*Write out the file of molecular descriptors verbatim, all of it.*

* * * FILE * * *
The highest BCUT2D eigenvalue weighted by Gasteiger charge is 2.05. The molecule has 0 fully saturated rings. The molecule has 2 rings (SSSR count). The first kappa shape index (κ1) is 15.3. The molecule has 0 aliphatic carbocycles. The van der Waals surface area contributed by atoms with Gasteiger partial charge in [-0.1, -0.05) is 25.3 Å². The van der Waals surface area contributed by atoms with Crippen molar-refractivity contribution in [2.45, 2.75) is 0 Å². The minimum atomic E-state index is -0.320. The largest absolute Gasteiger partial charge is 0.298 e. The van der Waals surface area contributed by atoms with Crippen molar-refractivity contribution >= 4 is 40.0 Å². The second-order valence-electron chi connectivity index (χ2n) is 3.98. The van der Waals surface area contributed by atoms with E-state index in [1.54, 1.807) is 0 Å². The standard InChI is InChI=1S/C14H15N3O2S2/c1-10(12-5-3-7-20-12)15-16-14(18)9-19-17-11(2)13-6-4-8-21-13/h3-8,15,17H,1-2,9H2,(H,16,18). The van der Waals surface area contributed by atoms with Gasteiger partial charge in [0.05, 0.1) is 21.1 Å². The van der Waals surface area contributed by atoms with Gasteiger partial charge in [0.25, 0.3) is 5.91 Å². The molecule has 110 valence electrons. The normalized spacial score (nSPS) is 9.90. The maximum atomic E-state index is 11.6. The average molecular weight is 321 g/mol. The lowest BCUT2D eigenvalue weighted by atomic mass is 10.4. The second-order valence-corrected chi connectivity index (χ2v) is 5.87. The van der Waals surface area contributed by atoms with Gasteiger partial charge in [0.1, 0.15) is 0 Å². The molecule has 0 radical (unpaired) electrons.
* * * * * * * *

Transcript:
The highest BCUT2D eigenvalue weighted by Gasteiger charge is 2.05. The molecule has 0 fully saturated rings. The molecule has 2 rings (SSSR count). The first kappa shape index (κ1) is 15.3. The molecule has 0 aliphatic carbocycles. The van der Waals surface area contributed by atoms with Gasteiger partial charge in [-0.1, -0.05) is 25.3 Å². The van der Waals surface area contributed by atoms with Crippen molar-refractivity contribution in [2.45, 2.75) is 0 Å². The minimum atomic E-state index is -0.320. The largest absolute Gasteiger partial charge is 0.298 e. The van der Waals surface area contributed by atoms with Crippen molar-refractivity contribution >= 4 is 40.0 Å². The second-order valence-electron chi connectivity index (χ2n) is 3.98. The van der Waals surface area contributed by atoms with E-state index in [1.54, 1.807) is 0 Å². The standard InChI is InChI=1S/C14H15N3O2S2/c1-10(12-5-3-7-20-12)15-16-14(18)9-19-17-11(2)13-6-4-8-21-13/h3-8,15,17H,1-2,9H2,(H,16,18). The van der Waals surface area contributed by atoms with Gasteiger partial charge in [0.05, 0.1) is 21.1 Å². The van der Waals surface area contributed by atoms with Gasteiger partial charge in [0.25, 0.3) is 5.91 Å². The molecule has 110 valence electrons. The normalized spacial score (nSPS) is 9.90. The maximum atomic E-state index is 11.6. The average molecular weight is 321 g/mol. The lowest BCUT2D eigenvalue weighted by atomic mass is 10.4. The second-order valence-corrected chi connectivity index (χ2v) is 5.87. The van der Waals surface area contributed by atoms with Gasteiger partial charge in [0.1, 0.15) is 0 Å². The molecule has 0 radical (unpaired) electrons.